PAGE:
metronome and pre-roll settings REAPER

Time selection Auto-punch allows you to start recording from the position of the Edit cursor, but only ‘write’ the item on the space inside the Time selection (you can later drag the MIDI item to expose the whole recording).

This is useful for punching-in determined parts of a song without having to create a new track altogether. It can be activated by right-clicking on the Record button in the Transport bar

record mode time selection auto punch REAPER

It’s a common practice to overdub the MIDI performances so that they all get recorded into just one MIDI item. You can prevent REAPER from overwriting your MIDI items by changing the record mode to MIDI Overdub on each track by right-clicking the Rec Arm button.

Record MIDI overdub REAPER


Recording MIDI performances is a liberating process. You can completely edit the performance and fundamentally change the sound source by changing the Virtual instrument, even without having to re-record. I highly recommend that if you’re working with any MIDI at all in REAPER, you read this article to help you better set up your MIDI Editor and supercharge your workflow.

Frequently Asked Questions

Why is my MIDI keyboard not working in REAPER?

If your MIDI keyboard doesn’t appear in the MIDI device list on the Preferences then your MIDI or USB cable may be damaged. But if it does appear and you can’t find it among the MIDI input options, it may be because there’s another program using the MIDI keyboard. Other DAWs, Music notation software, or other software like Synthesia can take hold of your MIDI devices, so make sure they aren’t or that they are closed before setting up your MIDI keyboard inside REAPER.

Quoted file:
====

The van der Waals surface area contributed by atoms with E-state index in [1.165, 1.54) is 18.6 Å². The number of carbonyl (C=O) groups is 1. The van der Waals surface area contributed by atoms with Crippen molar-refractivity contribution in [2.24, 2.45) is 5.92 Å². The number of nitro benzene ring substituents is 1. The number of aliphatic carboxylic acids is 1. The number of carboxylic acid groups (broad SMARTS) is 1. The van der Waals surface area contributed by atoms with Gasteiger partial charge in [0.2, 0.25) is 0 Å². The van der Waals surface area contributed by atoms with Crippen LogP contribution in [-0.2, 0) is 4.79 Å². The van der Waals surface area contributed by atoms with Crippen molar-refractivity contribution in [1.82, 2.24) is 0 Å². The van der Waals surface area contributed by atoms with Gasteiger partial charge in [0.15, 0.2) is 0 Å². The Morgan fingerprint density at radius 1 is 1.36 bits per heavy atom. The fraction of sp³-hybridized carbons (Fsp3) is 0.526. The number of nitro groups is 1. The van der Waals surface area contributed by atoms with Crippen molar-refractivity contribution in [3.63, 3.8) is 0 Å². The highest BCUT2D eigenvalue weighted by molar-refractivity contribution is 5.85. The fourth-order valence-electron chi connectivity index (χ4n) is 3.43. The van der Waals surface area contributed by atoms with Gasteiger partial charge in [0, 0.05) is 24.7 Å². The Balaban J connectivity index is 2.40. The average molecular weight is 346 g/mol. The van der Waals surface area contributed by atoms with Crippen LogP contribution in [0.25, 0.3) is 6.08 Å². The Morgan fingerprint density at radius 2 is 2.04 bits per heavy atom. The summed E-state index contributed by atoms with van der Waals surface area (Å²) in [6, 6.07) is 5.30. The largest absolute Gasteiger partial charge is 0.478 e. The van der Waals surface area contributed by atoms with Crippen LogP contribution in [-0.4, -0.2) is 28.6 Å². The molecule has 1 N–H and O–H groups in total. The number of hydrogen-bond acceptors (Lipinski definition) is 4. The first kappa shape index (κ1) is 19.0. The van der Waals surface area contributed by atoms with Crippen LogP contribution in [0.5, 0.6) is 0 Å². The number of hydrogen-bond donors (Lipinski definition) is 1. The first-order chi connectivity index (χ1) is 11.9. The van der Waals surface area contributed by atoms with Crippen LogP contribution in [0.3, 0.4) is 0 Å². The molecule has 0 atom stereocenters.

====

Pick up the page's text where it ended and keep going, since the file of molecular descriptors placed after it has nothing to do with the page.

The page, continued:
How do I set up MIDI outputs in REAPER?

You must enable the MIDI output device in the Preferences. enable MIDI in REAPER preferences Then, once you open any track routing window, you will find the MIDI output devices on the top right. MIDI hardware output REAPER Keep in mind that not all of the USB MIDI devices that appear on the output section can properly interpret the MIDI.

Can I use my computer’s keyboard as a MIDI keyboard in REAPER?

Yes, REAPER has a feature called Virtual MIDI Keyboard that appears on the track MIDI inputs at all times. The default shortcut to open it is Alt+B and when focused, will interpret your key presses as MIDI notes. If you want to know more, take a read at this Virtual MIDI Keyboard article.

Does REAPER come with built-in Virtual Instruments?

Yes, REAPER comes with three built-in Virtual instruments:
  • ReaSamplOmatic5000 is a quite powerful sampler that has multi-velocity and multi-layer capabilities.
  • ReaSynth is a very simple additive synthesizer.
  • ReaSynthDr is an extremely bare-bones, 4-piece drum sampler that can be set on one track or as a multi-out instrument.
You can also browse through the ReaPack repositories and find a few interesting and powerful JS FX instruments like the Super8 MIDI looper.
Jose M.